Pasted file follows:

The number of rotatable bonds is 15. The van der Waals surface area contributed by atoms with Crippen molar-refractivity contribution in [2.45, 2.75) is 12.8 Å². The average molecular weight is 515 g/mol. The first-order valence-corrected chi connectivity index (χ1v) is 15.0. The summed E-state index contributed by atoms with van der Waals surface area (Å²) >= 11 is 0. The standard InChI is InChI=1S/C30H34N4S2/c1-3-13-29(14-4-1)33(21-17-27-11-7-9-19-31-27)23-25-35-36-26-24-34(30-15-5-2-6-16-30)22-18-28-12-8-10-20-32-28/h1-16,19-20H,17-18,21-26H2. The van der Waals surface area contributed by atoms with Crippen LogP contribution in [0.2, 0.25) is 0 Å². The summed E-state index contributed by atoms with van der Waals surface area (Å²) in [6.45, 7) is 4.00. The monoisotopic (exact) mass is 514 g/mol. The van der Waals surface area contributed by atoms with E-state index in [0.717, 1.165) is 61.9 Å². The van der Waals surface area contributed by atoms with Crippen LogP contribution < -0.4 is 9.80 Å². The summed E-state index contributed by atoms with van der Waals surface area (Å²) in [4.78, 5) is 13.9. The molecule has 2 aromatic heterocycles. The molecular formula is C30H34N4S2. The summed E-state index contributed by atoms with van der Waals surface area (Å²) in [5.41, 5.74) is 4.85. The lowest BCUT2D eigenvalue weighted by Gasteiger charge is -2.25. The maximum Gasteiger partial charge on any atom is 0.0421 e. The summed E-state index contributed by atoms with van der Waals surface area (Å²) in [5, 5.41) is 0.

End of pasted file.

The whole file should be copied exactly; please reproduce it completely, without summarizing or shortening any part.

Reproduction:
The number of rotatable bonds is 15. The van der Waals surface area contributed by atoms with Crippen molar-refractivity contribution in [2.45, 2.75) is 12.8 Å². The average molecular weight is 515 g/mol. The first-order valence-corrected chi connectivity index (χ1v) is 15.0. The summed E-state index contributed by atoms with van der Waals surface area (Å²) >= 11 is 0. The standard InChI is InChI=1S/C30H34N4S2/c1-3-13-29(14-4-1)33(21-17-27-11-7-9-19-31-27)23-25-35-36-26-24-34(30-15-5-2-6-16-30)22-18-28-12-8-10-20-32-28/h1-16,19-20H,17-18,21-26H2. The van der Waals surface area contributed by atoms with Crippen LogP contribution in [0.2, 0.25) is 0 Å². The summed E-state index contributed by atoms with van der Waals surface area (Å²) in [6.45, 7) is 4.00. The monoisotopic (exact) mass is 514 g/mol. The van der Waals surface area contributed by atoms with E-state index in [0.717, 1.165) is 61.9 Å². The van der Waals surface area contributed by atoms with Crippen LogP contribution < -0.4 is 9.80 Å². The summed E-state index contributed by atoms with van der Waals surface area (Å²) in [4.78, 5) is 13.9. The molecule has 2 aromatic heterocycles. The molecular formula is C30H34N4S2. The summed E-state index contributed by atoms with van der Waals surface area (Å²) in [5.41, 5.74) is 4.85. The lowest BCUT2D eigenvalue weighted by Gasteiger charge is -2.25. The maximum Gasteiger partial charge on any atom is 0.0421 e. The summed E-state index contributed by atoms with van der Waals surface area (Å²) in [5, 5.41) is 0.